War with Crazy Types
Avidit Acharya and
Political Science Research and Methods, 2015, vol. 3, issue 2, 281-307
This article introduces a model of war and peace in which leaders believe that their adversaries might be crazy types who always behave aggressively, regardless of whether it is strategically optimal to do so. In the model, two countries are involved in a dispute that can either end in a peaceful settlement or escalate into â€˜limited warâ€™ or â€˜total war.â€™ If it is common knowledge that the leaders of the countries are strategically rational, then the only equilibrium outcome of the model is peace. Yet if a leader believes that there is a chance that her adversary is a crazy type, then even a strategically rational adversary may have an incentive to adopt a madman strategy in which he pretends to be crazy. This leads to limited war with positive probability, even when both leaders are strategically rational. The article shows that despite having two-sided incomplete information, the model has a generically unique equilibrium. Moreover, the model identifies two countervailing forces that drive equilibrium behavior: a reputation motive and a defense motive. When the prior probability that a leader is crazy decreases, the reputation motive promotes less aggressive behavior by that leader, while the defense motive pushes for more aggressive behavior. These two forces underlay several comparative statics results. For example, the study analyzes the effect of increasing the prior probability that a leader is crazy, and the effect of changing the relative military strengths of the countries, on the equilibrium behavior of both leaders. The analysis also characterizes the conditions under which the madman strategy is profitable (or not), which contributes to the debate in the literature about its effectiveness.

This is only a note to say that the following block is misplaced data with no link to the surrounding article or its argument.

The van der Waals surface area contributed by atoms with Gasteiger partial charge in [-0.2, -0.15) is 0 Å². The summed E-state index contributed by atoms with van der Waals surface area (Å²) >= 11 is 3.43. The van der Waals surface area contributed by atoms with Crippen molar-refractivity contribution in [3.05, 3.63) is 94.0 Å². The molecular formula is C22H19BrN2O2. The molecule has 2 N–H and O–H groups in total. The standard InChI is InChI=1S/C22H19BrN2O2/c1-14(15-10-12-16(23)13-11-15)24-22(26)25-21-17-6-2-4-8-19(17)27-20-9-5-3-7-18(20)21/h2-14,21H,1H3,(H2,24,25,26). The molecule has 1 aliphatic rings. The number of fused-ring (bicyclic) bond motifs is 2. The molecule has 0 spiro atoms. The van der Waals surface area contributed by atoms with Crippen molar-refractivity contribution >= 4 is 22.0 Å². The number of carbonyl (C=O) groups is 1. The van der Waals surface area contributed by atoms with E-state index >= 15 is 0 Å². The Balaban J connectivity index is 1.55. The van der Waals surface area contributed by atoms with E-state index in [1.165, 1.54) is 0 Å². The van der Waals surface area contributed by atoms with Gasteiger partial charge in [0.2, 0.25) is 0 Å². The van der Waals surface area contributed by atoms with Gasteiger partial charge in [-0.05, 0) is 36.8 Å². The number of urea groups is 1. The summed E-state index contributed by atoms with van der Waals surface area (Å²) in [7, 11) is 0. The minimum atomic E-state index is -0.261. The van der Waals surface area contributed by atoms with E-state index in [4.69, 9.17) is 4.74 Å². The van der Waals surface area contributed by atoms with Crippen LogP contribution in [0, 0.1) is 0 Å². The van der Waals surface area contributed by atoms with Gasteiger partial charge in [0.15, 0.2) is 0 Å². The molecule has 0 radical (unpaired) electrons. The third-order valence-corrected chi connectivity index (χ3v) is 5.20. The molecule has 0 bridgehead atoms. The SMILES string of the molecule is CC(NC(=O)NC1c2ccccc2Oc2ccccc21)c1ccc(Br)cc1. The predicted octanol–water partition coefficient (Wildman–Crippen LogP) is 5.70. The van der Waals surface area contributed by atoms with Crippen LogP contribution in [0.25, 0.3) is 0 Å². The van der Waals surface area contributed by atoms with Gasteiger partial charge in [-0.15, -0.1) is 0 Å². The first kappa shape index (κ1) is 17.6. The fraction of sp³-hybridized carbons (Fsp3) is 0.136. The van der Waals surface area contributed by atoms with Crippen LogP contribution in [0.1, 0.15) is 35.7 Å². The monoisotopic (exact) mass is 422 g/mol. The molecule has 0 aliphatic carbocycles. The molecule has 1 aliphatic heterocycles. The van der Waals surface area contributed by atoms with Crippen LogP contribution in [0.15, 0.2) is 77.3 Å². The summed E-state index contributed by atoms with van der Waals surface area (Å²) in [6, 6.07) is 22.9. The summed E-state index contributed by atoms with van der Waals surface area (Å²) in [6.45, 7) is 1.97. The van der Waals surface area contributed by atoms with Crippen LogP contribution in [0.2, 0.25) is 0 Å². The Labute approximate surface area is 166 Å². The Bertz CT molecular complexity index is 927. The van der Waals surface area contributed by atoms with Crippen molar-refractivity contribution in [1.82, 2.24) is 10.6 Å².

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Working Paper: War with Crazy Types (2014)
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